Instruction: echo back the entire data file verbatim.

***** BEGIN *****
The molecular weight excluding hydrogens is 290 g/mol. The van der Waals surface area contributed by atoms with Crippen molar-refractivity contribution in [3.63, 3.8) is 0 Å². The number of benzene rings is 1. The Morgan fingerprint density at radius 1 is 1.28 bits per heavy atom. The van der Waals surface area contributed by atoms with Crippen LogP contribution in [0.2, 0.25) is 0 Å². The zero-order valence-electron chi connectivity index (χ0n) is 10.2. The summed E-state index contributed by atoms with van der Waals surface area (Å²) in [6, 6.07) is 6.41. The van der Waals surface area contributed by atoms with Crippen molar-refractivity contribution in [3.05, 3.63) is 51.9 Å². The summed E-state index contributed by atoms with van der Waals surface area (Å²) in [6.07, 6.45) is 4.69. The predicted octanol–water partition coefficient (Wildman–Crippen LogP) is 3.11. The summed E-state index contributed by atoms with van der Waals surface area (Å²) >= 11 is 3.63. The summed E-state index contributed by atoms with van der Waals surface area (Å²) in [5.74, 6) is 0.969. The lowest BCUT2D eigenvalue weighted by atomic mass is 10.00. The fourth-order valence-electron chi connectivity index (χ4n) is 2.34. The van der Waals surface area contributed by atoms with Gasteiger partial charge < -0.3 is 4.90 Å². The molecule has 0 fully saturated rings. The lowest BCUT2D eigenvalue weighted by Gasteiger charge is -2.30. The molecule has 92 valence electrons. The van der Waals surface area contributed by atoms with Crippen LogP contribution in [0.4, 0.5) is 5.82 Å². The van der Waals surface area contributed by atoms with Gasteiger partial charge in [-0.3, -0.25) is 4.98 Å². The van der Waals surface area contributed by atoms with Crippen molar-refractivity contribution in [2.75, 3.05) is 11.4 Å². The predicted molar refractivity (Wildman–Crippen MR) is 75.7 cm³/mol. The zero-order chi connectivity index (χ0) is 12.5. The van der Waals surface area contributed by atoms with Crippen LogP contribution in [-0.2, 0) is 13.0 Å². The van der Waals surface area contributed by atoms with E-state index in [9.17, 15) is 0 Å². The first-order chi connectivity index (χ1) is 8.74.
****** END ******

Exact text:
The molecular weight excluding hydrogens is 290 g/mol. The van der Waals surface area contributed by atoms with Crippen molar-refractivity contribution in [3.63, 3.8) is 0 Å². The number of benzene rings is 1. The Morgan fingerprint density at radius 1 is 1.28 bits per heavy atom. The van der Waals surface area contributed by atoms with Crippen LogP contribution in [0.2, 0.25) is 0 Å². The zero-order valence-electron chi connectivity index (χ0n) is 10.2. The summed E-state index contributed by atoms with van der Waals surface area (Å²) in [6, 6.07) is 6.41. The van der Waals surface area contributed by atoms with Crippen molar-refractivity contribution in [3.05, 3.63) is 51.9 Å². The summed E-state index contributed by atoms with van der Waals surface area (Å²) in [6.07, 6.45) is 4.69. The predicted octanol–water partition coefficient (Wildman–Crippen LogP) is 3.11. The summed E-state index contributed by atoms with van der Waals surface area (Å²) >= 11 is 3.63. The summed E-state index contributed by atoms with van der Waals surface area (Å²) in [5.74, 6) is 0.969. The lowest BCUT2D eigenvalue weighted by atomic mass is 10.00. The fourth-order valence-electron chi connectivity index (χ4n) is 2.34. The van der Waals surface area contributed by atoms with Gasteiger partial charge < -0.3 is 4.90 Å². The molecule has 0 fully saturated rings. The lowest BCUT2D eigenvalue weighted by Gasteiger charge is -2.30. The molecule has 92 valence electrons. The van der Waals surface area contributed by atoms with Crippen LogP contribution in [0.4, 0.5) is 5.82 Å². The van der Waals surface area contributed by atoms with Gasteiger partial charge in [-0.3, -0.25) is 4.98 Å². The van der Waals surface area contributed by atoms with Crippen molar-refractivity contribution in [2.75, 3.05) is 11.4 Å². The predicted molar refractivity (Wildman–Crippen MR) is 75.7 cm³/mol. The zero-order chi connectivity index (χ0) is 12.5. The van der Waals surface area contributed by atoms with Crippen LogP contribution in [-0.2, 0) is 13.0 Å². The van der Waals surface area contributed by atoms with E-state index in [9.17, 15) is 0 Å². The first-order chi connectivity index (χ1) is 8.74.